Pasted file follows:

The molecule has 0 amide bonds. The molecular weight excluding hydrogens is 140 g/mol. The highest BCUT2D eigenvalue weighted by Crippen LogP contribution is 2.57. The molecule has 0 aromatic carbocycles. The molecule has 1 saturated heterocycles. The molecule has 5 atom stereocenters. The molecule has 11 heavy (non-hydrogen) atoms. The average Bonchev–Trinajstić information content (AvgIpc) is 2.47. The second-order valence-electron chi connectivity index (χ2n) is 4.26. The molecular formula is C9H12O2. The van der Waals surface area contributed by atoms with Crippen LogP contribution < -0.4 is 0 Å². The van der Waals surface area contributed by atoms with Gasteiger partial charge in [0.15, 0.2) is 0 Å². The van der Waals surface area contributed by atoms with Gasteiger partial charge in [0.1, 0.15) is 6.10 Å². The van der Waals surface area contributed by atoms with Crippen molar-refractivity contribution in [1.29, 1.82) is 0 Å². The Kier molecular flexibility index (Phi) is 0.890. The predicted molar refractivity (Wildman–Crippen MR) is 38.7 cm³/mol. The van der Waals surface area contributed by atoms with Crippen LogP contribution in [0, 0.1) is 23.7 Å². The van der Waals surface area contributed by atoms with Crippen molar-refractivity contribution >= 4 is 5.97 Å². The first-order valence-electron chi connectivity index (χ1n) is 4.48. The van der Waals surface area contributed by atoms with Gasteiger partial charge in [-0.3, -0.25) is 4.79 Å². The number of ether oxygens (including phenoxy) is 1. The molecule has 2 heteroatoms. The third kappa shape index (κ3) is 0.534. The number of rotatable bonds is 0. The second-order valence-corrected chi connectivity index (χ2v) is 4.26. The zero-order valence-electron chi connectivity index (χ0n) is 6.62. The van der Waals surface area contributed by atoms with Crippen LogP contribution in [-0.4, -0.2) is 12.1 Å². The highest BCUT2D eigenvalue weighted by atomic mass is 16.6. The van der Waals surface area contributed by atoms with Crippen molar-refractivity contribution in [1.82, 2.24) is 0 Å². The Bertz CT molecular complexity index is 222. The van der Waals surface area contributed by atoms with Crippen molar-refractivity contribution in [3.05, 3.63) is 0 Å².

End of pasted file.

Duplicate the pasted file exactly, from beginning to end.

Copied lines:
The molecule has 0 amide bonds. The molecular weight excluding hydrogens is 140 g/mol. The highest BCUT2D eigenvalue weighted by Crippen LogP contribution is 2.57. The molecule has 0 aromatic carbocycles. The molecule has 1 saturated heterocycles. The molecule has 5 atom stereocenters. The molecule has 11 heavy (non-hydrogen) atoms. The average Bonchev–Trinajstić information content (AvgIpc) is 2.47. The second-order valence-electron chi connectivity index (χ2n) is 4.26. The molecular formula is C9H12O2. The van der Waals surface area contributed by atoms with Crippen LogP contribution < -0.4 is 0 Å². The van der Waals surface area contributed by atoms with Gasteiger partial charge in [0.15, 0.2) is 0 Å². The van der Waals surface area contributed by atoms with Gasteiger partial charge in [0.1, 0.15) is 6.10 Å². The van der Waals surface area contributed by atoms with Crippen molar-refractivity contribution in [1.29, 1.82) is 0 Å². The Kier molecular flexibility index (Phi) is 0.890. The predicted molar refractivity (Wildman–Crippen MR) is 38.7 cm³/mol. The van der Waals surface area contributed by atoms with Crippen LogP contribution in [0, 0.1) is 23.7 Å². The van der Waals surface area contributed by atoms with Crippen molar-refractivity contribution >= 4 is 5.97 Å². The first-order valence-electron chi connectivity index (χ1n) is 4.48. The van der Waals surface area contributed by atoms with Gasteiger partial charge in [-0.3, -0.25) is 4.79 Å². The number of ether oxygens (including phenoxy) is 1. The molecule has 2 heteroatoms. The third kappa shape index (κ3) is 0.534. The number of rotatable bonds is 0. The second-order valence-corrected chi connectivity index (χ2v) is 4.26. The zero-order valence-electron chi connectivity index (χ0n) is 6.62. The van der Waals surface area contributed by atoms with Crippen LogP contribution in [-0.4, -0.2) is 12.1 Å². The highest BCUT2D eigenvalue weighted by atomic mass is 16.6. The van der Waals surface area contributed by atoms with Crippen molar-refractivity contribution in [1.82, 2.24) is 0 Å². The Bertz CT molecular complexity index is 222. The van der Waals surface area contributed by atoms with Crippen molar-refractivity contribution in [3.05, 3.63) is 0 Å².